I came to the Mann House the weekend of July 4, 2005 after spending 28 days in a treatment center. The circumstances that led me to inpatient treatment and a recovery house for chronic alcoholics were much the same circumstances that lead most people like me to seek help. I absolutely loved to drink alcohol, and at the end, I also loved heroin.
I fell in love with alcohol in my late teens. For me, the drink was a very important social lubricant. I couldn’t function in social situations without drinking. I spent my early twenties working in a bar. I fell in love with the bar scene almost immediately. I made a lot of money and the social awkwardness that plagued me during my teens melted away. I met a lot of people in the bar that were involved with prescription drugs, and I began to use those in addition to the drink. My addiction progressed and during the last two years of my active alcoholism, I became an everyday opiate addict, resorting to the needle at the very end.
When I showed up to the Mann House I was 30 days sober, scared and the social awkwardness had returned in full force. The company of my housemates in early recovery offered me some relief, but I was still very apprehensive. I was fortunate to get plugged into Alcoholics Anonymous pretty early on in my sobriety and further, to get plugged in with people in A.A. who were active in service work, and ambitious about helping other Alcoholics. I got a sponsor who pushed me through the steps and within a short time I began to feel at home at the Mann House and the obsession to drink and shoot heroin had been lifted.
For me the Mann House provided a great home in those precarious early months of sobriety. It provided me with a strong base from which to get plugged into AA and find recovery. And that is exactly what happened. Through working the twelve steps I developed a relationship with a God of my understanding that solved my problem. I made amends for my past wrongs, began carrying the message of A.A. to the best of my ability, and trying to practice those principles that I learned as a result of going through the steps.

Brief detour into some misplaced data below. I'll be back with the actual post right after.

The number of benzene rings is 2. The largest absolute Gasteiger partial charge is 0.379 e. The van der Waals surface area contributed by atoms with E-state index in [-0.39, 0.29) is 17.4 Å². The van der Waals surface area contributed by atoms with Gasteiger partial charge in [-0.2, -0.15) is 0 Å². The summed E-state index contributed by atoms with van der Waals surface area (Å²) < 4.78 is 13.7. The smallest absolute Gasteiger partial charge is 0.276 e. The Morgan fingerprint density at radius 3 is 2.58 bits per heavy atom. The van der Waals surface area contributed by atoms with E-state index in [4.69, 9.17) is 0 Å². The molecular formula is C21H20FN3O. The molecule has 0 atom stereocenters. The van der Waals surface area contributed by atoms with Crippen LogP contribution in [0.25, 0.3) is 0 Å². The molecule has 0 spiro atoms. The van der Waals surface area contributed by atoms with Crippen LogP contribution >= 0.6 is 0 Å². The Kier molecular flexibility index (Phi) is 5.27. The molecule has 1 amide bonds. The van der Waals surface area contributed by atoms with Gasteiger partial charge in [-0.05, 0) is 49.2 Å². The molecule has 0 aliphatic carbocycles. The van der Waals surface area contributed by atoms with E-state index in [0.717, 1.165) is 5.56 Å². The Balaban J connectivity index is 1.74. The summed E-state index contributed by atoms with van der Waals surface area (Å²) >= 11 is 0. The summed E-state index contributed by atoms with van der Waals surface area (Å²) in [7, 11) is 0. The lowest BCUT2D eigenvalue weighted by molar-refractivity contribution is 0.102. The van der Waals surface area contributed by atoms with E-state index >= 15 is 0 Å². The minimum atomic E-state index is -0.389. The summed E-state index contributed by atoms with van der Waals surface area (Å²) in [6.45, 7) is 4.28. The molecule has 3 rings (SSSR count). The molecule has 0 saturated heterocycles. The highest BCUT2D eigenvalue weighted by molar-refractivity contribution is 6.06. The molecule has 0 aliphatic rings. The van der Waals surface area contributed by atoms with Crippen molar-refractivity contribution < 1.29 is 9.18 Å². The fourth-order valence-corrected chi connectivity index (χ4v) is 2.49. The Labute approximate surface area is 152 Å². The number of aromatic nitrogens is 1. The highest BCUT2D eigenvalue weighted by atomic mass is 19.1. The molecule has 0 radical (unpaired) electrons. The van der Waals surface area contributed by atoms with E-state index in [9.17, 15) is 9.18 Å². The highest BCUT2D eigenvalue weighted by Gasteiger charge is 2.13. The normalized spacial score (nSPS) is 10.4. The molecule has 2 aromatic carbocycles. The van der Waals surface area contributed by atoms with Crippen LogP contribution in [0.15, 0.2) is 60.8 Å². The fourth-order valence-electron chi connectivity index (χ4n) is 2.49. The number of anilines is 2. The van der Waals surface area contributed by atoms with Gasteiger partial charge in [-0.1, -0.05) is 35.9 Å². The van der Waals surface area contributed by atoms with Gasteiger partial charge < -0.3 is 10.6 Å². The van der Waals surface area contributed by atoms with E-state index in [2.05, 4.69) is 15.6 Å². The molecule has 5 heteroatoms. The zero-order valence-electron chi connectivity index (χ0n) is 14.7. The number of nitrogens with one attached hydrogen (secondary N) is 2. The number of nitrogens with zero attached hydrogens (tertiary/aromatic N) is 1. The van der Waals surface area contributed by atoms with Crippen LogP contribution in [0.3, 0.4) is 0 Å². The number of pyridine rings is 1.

Today my life is not at all what I would have ever expected it to be. As a result of practicing the twelve steps, I have been able to repair damaged relationships with my family and become a better member of that family. Sobriety has also afforded me the opportunity to go back to school and in two weeks I will be graduating from Towson University. I inherited the ambition to help people from my sponsor and have found a job which will put that ambition to work; teaching social studies, beginning next fall, in inner-city Baltimore. The greatest thing about my life today is that I do not have to drink or shoot heroin. Sobriety for me used to mean restlessness, irritability and discontentedness. I was never able to stay sober nor did I really want to. As a result of the actions I have taken in A.A., I not only have found sobriety, but I have found happy contented sobriety, which I never thought was possible.